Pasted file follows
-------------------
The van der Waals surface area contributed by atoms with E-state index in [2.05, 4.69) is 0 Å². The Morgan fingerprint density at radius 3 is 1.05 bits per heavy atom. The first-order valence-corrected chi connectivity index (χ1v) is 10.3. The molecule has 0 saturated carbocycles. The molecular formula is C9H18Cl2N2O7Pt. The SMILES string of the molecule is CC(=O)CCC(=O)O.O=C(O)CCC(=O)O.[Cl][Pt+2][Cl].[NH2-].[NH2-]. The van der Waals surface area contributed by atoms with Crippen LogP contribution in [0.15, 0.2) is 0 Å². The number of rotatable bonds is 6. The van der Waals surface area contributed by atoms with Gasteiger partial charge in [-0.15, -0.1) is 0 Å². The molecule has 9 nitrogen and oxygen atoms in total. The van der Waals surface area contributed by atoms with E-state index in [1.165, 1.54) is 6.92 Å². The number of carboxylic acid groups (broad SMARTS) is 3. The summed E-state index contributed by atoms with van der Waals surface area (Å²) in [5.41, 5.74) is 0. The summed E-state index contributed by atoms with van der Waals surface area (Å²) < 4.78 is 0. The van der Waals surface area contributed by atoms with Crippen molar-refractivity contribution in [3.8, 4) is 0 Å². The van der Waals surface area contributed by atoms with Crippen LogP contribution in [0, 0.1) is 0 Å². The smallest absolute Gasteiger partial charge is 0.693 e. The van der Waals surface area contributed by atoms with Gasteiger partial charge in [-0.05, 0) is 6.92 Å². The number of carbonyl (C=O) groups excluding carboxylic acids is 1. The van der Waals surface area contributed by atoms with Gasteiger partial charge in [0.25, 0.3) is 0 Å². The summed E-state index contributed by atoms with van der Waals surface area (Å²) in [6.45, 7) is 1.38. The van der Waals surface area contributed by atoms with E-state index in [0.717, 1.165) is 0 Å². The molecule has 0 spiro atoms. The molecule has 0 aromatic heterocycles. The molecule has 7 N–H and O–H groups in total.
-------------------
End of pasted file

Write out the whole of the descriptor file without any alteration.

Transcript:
The van der Waals surface area contributed by atoms with E-state index in [2.05, 4.69) is 0 Å². The Morgan fingerprint density at radius 3 is 1.05 bits per heavy atom. The first-order valence-corrected chi connectivity index (χ1v) is 10.3. The molecule has 0 saturated carbocycles. The molecular formula is C9H18Cl2N2O7Pt. The SMILES string of the molecule is CC(=O)CCC(=O)O.O=C(O)CCC(=O)O.[Cl][Pt+2][Cl].[NH2-].[NH2-]. The van der Waals surface area contributed by atoms with Crippen LogP contribution in [0.15, 0.2) is 0 Å². The number of rotatable bonds is 6. The van der Waals surface area contributed by atoms with Gasteiger partial charge in [-0.15, -0.1) is 0 Å². The molecule has 9 nitrogen and oxygen atoms in total. The van der Waals surface area contributed by atoms with E-state index in [1.165, 1.54) is 6.92 Å². The number of carboxylic acid groups (broad SMARTS) is 3. The summed E-state index contributed by atoms with van der Waals surface area (Å²) in [5.41, 5.74) is 0. The summed E-state index contributed by atoms with van der Waals surface area (Å²) < 4.78 is 0. The van der Waals surface area contributed by atoms with Crippen molar-refractivity contribution in [3.8, 4) is 0 Å². The van der Waals surface area contributed by atoms with Crippen LogP contribution in [0, 0.1) is 0 Å². The smallest absolute Gasteiger partial charge is 0.693 e. The van der Waals surface area contributed by atoms with Gasteiger partial charge in [-0.05, 0) is 6.92 Å². The number of carbonyl (C=O) groups excluding carboxylic acids is 1. The van der Waals surface area contributed by atoms with Gasteiger partial charge in [0.25, 0.3) is 0 Å². The summed E-state index contributed by atoms with van der Waals surface area (Å²) in [6.45, 7) is 1.38. The van der Waals surface area contributed by atoms with E-state index in [0.717, 1.165) is 0 Å². The molecule has 0 spiro atoms. The molecule has 0 aromatic heterocycles. The molecule has 7 N–H and O–H groups in total.